First, Belgium is surrounded by some of the finest gardening nations in the world – the Netherlands, Germany, France and the UK. The temptation to go beyond the borders is therefore somewhat understandable. But given its illustrious neighbors, one might also naively think that Belgium is the place where these influences come together to create a gardening epicenter. Alas, it is not so. As I discovered soon after moving, the most important criteria in shaping the Belgian landscape are neatness and practicality, resulting in some rather sterile gardens. What the Belgians seem to love more than anything else are immaculate lawns, tight hedges, and all manner of pruned, trellised, pleached and espaliered plants. I believe nothing delights the average Belgian more than running outside the instant a new leaf grows beyond the planned geometry of the garden and promptly snipping it off.
Although this may sound like mocking, I have gained a lot of respect for the Belgian approach to landscaping. Training plants into geometrical shapes can be a very valuable tool in the landscape, one that I think is under-used in North America. In Belgium, the technique has been greatly refined over the centuries, and is now perhaps best embodied by the innovative work of Jacques Wirtz. Unfortunately, most of his work is in private gardens and estates, and therefore not accessible to the lowly blogger.
A Wirtz hedge in his private garden. More on his work can be found in this nice article in the NY Times as well as a post on Grounded Design, where I found this picture.
Instead of Wirtz’s iconic work, I will talk about some small, private, and more plant intensive gardens that I visited as part of the Belgian national open gardens scheme. The first was Wim van Wassenhove’s garden. I actually went to this one by mistake, but after spending 2 hours getting there by bus, train and foot, there was no turning back (and I certainly don’t regret it). Van Wassenhove is a landscape designer and nurseryman practicing in the western part of Flanders. Immediately upon entering his garden in the tiny village of Zedelgem, it’s clear that he also has a healthy level of that famous Belgian hedge gene. Neatly trimmed boxwood greets the visitor at the front door, and a tall yew hedge carefully encloses the entire front garden.
The path and hedges leading up to the front door, and the gate to the front garden.
At the back of the house, hedges are again in the spotlight. The backyard is defined by strong horizontal and vertical lines. The horizontal lines build up in layers, starting with the brick terrace, then the long rectangular pond that parallels the terrace, followed by the dividing line between the lawn and field, and finally the horizon line. As you go away from the house, the lines get increasingly less defined, amplifying the sense of depth. At right angles with these are the strong verticals, represented by neatly trimmed hedges. The hedges are quite narrow, and run in parallel rows that lead the eye out to the larger landscape. Van Wassenhove is, by the way, the designer who told me he uses laser guides to install and trim hedges in clients’ gardens to ensure perfect straight lines.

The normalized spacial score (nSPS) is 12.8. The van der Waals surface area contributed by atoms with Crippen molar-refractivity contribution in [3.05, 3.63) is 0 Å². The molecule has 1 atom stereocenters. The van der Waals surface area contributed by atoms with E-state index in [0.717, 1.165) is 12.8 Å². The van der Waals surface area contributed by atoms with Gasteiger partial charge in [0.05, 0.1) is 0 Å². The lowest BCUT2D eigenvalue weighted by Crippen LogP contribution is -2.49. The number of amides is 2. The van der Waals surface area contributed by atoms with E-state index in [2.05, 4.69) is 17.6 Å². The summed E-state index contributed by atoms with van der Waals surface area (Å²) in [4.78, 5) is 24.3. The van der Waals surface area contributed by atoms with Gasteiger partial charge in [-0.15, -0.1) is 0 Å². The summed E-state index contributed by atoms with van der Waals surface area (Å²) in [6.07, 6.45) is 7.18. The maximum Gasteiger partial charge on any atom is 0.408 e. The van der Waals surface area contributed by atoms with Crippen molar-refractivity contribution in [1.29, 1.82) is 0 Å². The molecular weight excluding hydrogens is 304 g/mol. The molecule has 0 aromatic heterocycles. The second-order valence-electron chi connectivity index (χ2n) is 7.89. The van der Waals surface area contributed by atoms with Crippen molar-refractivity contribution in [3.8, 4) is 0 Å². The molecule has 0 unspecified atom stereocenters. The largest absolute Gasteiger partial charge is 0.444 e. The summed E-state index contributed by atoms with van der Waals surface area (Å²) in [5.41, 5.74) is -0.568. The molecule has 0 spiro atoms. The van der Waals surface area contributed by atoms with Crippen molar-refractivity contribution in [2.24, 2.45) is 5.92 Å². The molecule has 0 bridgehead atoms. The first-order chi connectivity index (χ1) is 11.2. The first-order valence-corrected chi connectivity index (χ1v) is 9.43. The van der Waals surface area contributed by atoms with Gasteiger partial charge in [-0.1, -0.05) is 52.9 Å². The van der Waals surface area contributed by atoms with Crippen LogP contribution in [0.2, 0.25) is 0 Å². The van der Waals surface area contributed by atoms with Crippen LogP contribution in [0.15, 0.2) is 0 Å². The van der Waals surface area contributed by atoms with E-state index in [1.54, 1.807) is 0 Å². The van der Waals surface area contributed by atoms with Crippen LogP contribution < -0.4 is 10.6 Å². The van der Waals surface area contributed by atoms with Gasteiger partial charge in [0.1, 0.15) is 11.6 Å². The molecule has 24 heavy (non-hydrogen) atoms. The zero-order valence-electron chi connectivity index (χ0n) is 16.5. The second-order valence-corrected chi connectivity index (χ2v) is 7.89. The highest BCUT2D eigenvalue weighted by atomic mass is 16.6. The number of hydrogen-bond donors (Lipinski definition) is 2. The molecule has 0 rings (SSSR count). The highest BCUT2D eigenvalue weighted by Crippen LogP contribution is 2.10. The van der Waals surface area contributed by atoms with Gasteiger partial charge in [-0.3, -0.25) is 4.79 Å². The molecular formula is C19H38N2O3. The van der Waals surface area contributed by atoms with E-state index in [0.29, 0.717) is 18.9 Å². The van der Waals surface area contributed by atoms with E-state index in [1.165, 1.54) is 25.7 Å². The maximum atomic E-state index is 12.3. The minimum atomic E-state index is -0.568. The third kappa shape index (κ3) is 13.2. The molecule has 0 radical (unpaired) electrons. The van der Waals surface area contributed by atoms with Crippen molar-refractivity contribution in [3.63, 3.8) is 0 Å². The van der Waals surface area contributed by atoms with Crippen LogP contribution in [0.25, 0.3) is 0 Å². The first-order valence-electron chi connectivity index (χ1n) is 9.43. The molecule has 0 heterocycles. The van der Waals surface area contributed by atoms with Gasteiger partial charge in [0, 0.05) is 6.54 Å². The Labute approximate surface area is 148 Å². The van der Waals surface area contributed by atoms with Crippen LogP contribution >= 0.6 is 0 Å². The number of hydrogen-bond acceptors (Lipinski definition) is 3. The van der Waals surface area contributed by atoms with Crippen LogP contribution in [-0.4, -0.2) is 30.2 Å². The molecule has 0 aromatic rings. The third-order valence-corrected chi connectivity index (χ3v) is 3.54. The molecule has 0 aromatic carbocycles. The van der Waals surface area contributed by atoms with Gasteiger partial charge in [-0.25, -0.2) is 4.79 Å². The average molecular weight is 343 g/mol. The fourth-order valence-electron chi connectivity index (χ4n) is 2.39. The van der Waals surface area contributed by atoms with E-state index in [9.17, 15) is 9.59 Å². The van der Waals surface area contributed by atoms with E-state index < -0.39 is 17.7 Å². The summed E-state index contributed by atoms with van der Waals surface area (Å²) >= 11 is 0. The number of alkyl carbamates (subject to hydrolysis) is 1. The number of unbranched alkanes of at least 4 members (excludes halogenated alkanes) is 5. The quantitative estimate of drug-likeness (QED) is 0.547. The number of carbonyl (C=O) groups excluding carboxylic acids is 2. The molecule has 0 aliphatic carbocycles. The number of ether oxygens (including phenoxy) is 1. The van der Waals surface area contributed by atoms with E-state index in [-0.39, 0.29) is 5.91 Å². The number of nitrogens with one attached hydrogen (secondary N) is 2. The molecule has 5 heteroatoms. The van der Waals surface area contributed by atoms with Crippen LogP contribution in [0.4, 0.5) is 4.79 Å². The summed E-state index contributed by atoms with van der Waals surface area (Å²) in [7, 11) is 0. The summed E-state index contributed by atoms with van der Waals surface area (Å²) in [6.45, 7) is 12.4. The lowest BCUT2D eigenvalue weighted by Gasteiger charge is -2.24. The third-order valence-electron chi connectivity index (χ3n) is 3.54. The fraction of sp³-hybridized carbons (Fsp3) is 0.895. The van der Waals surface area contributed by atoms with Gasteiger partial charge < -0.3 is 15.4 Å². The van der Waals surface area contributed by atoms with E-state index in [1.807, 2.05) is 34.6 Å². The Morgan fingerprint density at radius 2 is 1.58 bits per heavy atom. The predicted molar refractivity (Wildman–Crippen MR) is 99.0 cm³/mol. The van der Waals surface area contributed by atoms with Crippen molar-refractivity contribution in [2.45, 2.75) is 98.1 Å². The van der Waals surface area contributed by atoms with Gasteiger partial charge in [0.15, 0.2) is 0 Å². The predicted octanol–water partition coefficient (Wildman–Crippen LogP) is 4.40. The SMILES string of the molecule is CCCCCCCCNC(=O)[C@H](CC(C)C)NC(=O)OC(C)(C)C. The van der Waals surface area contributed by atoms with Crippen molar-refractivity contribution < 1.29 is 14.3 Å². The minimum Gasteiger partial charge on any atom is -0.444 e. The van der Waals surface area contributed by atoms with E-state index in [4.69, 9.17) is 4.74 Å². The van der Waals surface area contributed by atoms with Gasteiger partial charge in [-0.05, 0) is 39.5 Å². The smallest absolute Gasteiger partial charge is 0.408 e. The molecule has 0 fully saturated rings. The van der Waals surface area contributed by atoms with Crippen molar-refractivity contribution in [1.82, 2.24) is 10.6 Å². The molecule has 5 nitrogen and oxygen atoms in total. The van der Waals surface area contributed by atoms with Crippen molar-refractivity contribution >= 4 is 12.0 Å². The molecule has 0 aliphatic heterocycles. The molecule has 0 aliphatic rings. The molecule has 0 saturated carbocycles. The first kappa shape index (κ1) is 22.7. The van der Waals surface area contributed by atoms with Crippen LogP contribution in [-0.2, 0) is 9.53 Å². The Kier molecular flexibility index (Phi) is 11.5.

Moving from the back of the house to the end of the garden reveals the details of the horizontal and vertical structures. The long rectangular pool is a more formal version of the small canal dividing the property from the fields at the back of the garden.
The central axis is very powerful, but a lot is happening on the sides as well. Neatly trimmed boxwood rectangles are scattered throughout and combined with level changes to create an interesting play of geometrical shapes. The picture is softened by looser plants inserted in between, creating a nice overall balance.
Trimmed boxwood, loose plantings and creatively used sculptures and accents work together to create a balanced and interesting picture.
In addition to this garden, which is quite ‘designed’ and I think pretty representative of the Belgian style, there is a second flower garden. This secret garden is completely out of the way and separate from the main garden, concealed behind the greenhouses and potted beds used for the nursery. This is very typically Belgian – to hide the loose and flowery bit somewhere in the back, and treat it almost as a play area that shouldn’t interfere with the real garden.
This flower garden looks almost like a nursery itself. It’s set up as several parallel paths with borders in between (instead of potted plants). There is a lot of plant material here, and it is well grown. Obviously van Wassenhove loves his plants, even if he chooses to only use them sparingly in the rest of the garden. I visited in the middle of June, which wasn’t yet the peak for this garden. There were a lot of ‘new perennials’ in the mix (no doubt the Dutch influence next door), but surprisingly few grasses. It seemed like more of a traditional English border, but using modern plants.
Plants such as Knautia macedonica, cranesbill geranium and some roses were the highlights in early June. The purple groundcover in the bottom picture is Phuopsis stylosa purpurea, a plant new to me.
The last area of the garden was the most naturalized. It followed a small canal, of the kind traditionally used to divide fields in the lowlands. In this narrow, boggy area, named varieties of plants mingled freely with gnarly, pollarded willows and field grasses. It seems that the Belgians can let loose after all, even if only in the furthest recesses of the garden.